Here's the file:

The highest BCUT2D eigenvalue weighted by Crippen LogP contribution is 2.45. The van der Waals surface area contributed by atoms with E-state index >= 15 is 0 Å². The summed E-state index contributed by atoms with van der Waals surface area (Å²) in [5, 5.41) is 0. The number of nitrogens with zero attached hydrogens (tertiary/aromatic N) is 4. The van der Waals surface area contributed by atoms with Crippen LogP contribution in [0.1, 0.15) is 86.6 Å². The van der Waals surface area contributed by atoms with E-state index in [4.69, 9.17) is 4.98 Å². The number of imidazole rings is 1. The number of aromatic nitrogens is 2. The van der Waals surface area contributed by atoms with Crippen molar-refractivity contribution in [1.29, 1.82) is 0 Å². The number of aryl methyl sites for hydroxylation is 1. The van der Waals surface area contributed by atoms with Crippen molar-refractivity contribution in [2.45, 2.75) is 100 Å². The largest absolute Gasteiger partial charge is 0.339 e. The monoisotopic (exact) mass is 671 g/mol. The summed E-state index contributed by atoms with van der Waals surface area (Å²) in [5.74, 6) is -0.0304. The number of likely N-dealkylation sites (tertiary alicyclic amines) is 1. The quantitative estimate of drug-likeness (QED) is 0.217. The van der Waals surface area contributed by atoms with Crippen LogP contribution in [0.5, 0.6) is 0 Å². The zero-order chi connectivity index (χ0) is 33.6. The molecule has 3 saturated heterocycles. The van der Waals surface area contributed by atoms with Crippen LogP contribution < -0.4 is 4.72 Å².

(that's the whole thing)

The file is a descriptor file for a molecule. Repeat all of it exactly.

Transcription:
The highest BCUT2D eigenvalue weighted by Crippen LogP contribution is 2.45. The van der Waals surface area contributed by atoms with E-state index >= 15 is 0 Å². The summed E-state index contributed by atoms with van der Waals surface area (Å²) in [5, 5.41) is 0. The number of nitrogens with zero attached hydrogens (tertiary/aromatic N) is 4. The van der Waals surface area contributed by atoms with Crippen LogP contribution in [0.1, 0.15) is 86.6 Å². The van der Waals surface area contributed by atoms with E-state index in [4.69, 9.17) is 4.98 Å². The number of imidazole rings is 1. The number of aromatic nitrogens is 2. The van der Waals surface area contributed by atoms with Crippen molar-refractivity contribution in [1.29, 1.82) is 0 Å². The number of aryl methyl sites for hydroxylation is 1. The van der Waals surface area contributed by atoms with Crippen molar-refractivity contribution in [2.45, 2.75) is 100 Å². The largest absolute Gasteiger partial charge is 0.339 e. The monoisotopic (exact) mass is 671 g/mol. The summed E-state index contributed by atoms with van der Waals surface area (Å²) in [5.74, 6) is -0.0304. The number of likely N-dealkylation sites (tertiary alicyclic amines) is 1. The quantitative estimate of drug-likeness (QED) is 0.217. The van der Waals surface area contributed by atoms with Crippen LogP contribution in [0.5, 0.6) is 0 Å². The zero-order chi connectivity index (χ0) is 33.6. The molecule has 3 saturated heterocycles. The van der Waals surface area contributed by atoms with Crippen LogP contribution < -0.4 is 4.72 Å².